Torch Welding

It is pretty much the same as TIG welding. You have to use a rod that's suitable for the material being welded, of course. The most commonly sold rod for mild steel is RG45, any welding supply should have it. You could use the rods you use for TIG, or a length of MIG hard wire, or even a coathanger, though the latter isn't recommended for critical welds. No flux is needed for welding mild steel, the properly adjusted neutral torch flame produces an adequately inert exhaust to act as a gas shield.
The big trick to gas welding is to get the flame adjusted properly. You want a neutral flame, an oxidizing flame is very bad, and a carburizing flame is generally too soft. The way I adjust for a neutral flame is to start with a carburizing (soft) flame and add oxygen until the outer cone just merges with the inner cone. This is obvious when you try it. Of course you also need to set your regulator pressures to values suitable for the tip size chosen (and tip size is determined by how much heat you need to do the weld). The booklet which came with your torch should have a chart. If it doesn't, there are charts on many of the websites of welding suppliers.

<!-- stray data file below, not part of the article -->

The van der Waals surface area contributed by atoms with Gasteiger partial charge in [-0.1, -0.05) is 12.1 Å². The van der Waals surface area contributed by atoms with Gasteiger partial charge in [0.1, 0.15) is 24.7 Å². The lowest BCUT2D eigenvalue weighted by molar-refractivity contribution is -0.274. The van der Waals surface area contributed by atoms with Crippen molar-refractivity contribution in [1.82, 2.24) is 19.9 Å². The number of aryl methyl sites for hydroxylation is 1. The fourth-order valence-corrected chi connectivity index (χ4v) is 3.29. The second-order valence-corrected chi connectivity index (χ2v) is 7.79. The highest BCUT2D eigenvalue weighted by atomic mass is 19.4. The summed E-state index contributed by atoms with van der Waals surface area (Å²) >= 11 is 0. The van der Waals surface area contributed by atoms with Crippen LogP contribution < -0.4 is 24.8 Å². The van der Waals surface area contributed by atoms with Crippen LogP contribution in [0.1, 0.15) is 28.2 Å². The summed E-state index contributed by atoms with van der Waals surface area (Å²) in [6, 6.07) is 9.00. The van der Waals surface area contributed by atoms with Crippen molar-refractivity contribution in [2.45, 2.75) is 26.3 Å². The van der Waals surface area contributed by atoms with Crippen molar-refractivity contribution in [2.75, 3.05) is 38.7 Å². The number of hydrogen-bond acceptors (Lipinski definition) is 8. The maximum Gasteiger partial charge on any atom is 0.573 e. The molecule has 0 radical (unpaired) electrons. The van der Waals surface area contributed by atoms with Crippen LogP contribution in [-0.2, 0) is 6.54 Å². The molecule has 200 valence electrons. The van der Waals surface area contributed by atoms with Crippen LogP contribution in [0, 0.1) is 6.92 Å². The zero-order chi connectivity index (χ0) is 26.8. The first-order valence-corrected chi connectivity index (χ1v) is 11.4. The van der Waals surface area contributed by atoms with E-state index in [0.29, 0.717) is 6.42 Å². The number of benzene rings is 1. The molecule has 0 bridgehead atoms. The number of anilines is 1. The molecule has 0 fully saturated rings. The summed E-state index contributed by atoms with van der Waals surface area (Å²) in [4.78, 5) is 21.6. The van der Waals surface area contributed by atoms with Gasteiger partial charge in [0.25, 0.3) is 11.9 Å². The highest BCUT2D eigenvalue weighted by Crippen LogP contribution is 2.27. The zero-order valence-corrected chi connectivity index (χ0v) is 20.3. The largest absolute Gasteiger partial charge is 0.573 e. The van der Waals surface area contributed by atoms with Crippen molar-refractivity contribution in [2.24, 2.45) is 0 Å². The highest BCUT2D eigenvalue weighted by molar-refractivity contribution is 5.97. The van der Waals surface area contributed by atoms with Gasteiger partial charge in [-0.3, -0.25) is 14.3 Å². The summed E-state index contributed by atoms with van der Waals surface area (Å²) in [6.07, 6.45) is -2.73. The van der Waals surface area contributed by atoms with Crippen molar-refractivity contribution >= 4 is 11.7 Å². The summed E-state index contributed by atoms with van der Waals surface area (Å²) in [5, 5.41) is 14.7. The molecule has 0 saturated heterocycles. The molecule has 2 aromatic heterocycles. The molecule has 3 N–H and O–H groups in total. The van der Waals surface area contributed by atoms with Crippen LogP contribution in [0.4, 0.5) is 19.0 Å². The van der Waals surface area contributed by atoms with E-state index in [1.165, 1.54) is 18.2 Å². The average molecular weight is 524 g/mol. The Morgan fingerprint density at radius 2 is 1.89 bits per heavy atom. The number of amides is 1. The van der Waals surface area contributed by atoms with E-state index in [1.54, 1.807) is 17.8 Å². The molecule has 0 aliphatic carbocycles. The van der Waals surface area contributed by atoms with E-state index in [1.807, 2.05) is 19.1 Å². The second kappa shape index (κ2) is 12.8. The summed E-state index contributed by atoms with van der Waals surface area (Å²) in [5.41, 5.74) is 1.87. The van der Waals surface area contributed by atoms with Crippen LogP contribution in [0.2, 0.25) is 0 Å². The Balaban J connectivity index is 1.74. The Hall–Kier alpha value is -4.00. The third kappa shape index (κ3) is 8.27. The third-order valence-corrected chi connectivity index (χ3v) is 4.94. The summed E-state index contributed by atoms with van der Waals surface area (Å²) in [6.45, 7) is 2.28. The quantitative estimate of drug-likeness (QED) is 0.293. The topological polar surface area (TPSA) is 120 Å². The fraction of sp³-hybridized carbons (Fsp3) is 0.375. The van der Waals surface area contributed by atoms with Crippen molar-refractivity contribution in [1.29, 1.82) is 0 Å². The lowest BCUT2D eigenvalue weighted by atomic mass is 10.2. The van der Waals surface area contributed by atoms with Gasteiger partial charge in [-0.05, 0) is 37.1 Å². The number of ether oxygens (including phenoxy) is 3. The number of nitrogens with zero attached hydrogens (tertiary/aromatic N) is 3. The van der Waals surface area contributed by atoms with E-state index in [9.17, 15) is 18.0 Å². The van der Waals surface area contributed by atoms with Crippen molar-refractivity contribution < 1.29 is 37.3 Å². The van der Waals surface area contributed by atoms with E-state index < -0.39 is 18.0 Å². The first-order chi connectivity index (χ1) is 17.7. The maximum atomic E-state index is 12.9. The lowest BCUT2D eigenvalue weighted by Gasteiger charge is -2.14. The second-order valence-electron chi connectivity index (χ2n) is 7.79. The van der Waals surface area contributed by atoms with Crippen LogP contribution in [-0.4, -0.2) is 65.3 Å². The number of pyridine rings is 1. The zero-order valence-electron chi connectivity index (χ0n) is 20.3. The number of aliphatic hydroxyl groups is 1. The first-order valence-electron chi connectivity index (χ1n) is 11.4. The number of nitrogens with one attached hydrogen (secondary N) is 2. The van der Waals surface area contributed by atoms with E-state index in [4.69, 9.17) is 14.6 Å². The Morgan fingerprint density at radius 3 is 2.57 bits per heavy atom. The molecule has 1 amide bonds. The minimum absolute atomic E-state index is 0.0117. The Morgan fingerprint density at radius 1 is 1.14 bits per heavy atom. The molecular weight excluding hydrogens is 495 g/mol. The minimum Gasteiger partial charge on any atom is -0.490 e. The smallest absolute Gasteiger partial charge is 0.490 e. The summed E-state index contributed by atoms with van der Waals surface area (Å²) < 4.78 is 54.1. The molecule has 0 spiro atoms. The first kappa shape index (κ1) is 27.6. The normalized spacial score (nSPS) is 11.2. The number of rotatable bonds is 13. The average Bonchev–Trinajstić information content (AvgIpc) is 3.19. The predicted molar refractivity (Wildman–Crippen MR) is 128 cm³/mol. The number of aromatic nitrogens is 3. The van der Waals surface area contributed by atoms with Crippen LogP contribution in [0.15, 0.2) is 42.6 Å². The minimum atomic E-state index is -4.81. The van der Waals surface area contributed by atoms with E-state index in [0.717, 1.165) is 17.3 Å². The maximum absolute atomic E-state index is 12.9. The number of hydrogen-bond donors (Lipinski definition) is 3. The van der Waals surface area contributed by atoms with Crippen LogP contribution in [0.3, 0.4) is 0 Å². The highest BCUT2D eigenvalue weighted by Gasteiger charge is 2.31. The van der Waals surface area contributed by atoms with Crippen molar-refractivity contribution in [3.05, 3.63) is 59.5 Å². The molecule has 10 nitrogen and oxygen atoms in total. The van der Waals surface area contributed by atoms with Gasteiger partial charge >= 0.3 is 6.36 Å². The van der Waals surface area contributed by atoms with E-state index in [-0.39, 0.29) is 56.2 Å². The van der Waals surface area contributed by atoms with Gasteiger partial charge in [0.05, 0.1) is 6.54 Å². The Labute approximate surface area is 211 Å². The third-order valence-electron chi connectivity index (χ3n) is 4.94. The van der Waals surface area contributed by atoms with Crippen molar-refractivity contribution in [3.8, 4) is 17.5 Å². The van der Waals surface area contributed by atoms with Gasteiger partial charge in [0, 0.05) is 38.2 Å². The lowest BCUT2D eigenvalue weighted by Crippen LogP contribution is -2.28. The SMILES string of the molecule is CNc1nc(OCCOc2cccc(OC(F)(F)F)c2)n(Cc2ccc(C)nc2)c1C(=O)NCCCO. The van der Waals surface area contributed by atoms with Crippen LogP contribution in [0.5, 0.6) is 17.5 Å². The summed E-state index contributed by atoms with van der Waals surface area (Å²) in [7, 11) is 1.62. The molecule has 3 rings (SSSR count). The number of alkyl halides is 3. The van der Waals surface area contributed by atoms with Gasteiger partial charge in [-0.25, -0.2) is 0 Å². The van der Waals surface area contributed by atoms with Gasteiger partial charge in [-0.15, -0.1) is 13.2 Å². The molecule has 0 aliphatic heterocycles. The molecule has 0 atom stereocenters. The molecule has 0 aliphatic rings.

One difference with TIG is that you don't have a pedal. You control the heat by manipulating the torch position relative to the work. You get the most heat when the tip of the inner cone is *just* shy of touching the work. Back off more to lower the heat to the joint. If you have to back off more than about 1/4 inch, you're using too large a tip for that welding job. Movements while welding are otherwise pretty much the same as for TIG.
Gary
Reply to
Gary Coffman
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OK guys, I haven't ever used a torch to weld before . What do you use for
rod ? I have used Mig,Tig and Arc. at work but not the torch. I don't know
the first thing about it.
Is there a website to get started ?
Thanks,
Iowa883
Reply to
Iowa883

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